Cruz’s “Repeal Obamacare” vs. Rodgers’ “Keep and Reform It” vs. Option 3

When it comes to handling Obamacare, there are, as I see it, three different approaches that different Republicans favor.

The first is the Tea Party conservatives’ favorite, and unfortunately it’s the most unrealistic: full repeal. But that’s never going to happen as long as the Senate remains in Democratic hands and the President remains a Democrat. The politicians who keep going on about repealing the law are just trying to buy your vote. They know the reality of it (one would hope), but they have to energize their base if they want to remain in power.

The second approach goes like this: “Obamacare is here to stay, so let’s make it work.” Rep. Cathy McMorris Rodgers is one Republican who subscribes to this method. “We need to look at reforming the exchanges,” she said, since repeal of the law is unlikely.

While I appreciate Rodgers’ acknowledgment of the reality that Obamacare can’t be repealed anytime soon, I reject her defeatist response to that reality.

Acknowledging that Obamacare is here to say, at least for now, is not defeatist, despite what Sen. Ted Cruz or his like say; rather, it is solidly grounding yourself in reality so that you can strategize realistically. No progress in the actual, non-liberal sense can be made by living a fantasy. What is defeatist, however, is to accommodate the law, as Rodgers and others suggest we do.

What good can come about from reforming the health-care exchanges? What do we expect will happen by making the exchanges work smoothly? Does Rodgers not realize that if they are “fixed,” people will like Obamacare and never want to give it up?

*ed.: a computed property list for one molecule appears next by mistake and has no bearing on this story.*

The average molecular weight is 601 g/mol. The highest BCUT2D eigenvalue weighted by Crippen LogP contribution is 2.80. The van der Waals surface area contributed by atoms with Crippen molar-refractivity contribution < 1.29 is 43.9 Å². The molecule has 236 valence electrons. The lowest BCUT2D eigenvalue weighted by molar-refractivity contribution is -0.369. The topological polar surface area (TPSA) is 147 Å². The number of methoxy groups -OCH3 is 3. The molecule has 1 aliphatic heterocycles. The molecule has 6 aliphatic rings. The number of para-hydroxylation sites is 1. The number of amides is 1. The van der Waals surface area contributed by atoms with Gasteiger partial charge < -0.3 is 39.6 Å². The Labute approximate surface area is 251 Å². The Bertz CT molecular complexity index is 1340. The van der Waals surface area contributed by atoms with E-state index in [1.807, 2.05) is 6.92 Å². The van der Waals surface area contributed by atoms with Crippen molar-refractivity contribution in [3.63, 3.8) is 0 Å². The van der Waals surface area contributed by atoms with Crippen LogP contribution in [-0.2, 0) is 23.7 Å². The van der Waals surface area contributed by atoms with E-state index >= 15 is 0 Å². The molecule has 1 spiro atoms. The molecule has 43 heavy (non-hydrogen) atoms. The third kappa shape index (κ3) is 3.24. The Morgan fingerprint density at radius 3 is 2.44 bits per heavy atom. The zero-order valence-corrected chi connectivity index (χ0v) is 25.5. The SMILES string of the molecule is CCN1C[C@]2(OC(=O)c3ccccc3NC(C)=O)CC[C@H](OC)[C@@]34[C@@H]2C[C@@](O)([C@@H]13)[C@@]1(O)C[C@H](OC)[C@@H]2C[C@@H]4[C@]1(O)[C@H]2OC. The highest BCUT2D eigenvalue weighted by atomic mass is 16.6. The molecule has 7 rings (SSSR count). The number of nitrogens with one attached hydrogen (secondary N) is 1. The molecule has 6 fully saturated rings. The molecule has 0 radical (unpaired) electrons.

This brings me to the third approach, which some shortsighted people would view as defeatist and which others are terrified of: Acknowledging the reality that Obamacare can’t be repealed right now, and not reforming the exchanges. In other words, let Obamacare do the damage that it’s going to do; let people lose their health insurance; let their personal information be hacked through the insecure websites, as has been happening. Thus will Obamacare damage itself. This is not defeatist; on the contrary, it is the bravest and most powerful way to fight back and tear this program down. On top of that, it is the one method that distances Republicans from the program entirely. How can they ever possibly be blamed if they have nothing to do with its operation at all?

Democrats want to fix the exchanges because they know that those exchanges (and, by extension, Obamacare as a whole) are Obamacare’s own worst enemy. So why should we want to help Democrats fix those exchanges? Why should we want to help Democrats make Obamacare more likeable?

Obamacare is already working against itself. Unfortunately there are unthinking Republicans out there who just blurt out reckless bumper-sticker phrases without any semblance of a strategy (Cruz, radio host Mark Levin, etc.), who want to repeal the law now, thus protecting Obamacare and socialized medicine from self-destructing even further in public opinion; and there are other Republicans who want to let Obamacare stay but reform the exchanges (Rodgers), thus, still, protecting Obamacare and socialized medicine from self-destructing even further in public opinion. What good is it to have Tea Partiers oppose RINOs if the policies of both have the same exact effect? Both the Tea Party and the RINOs have plans that would effectively prevent damage not just to Obamacare specifically, but prevent damage to the entire notion that socialized medicine can work.

Be smart, be strategic—ditch the RINOs, ditch the Tea Party, and support the third approach to Obamacare.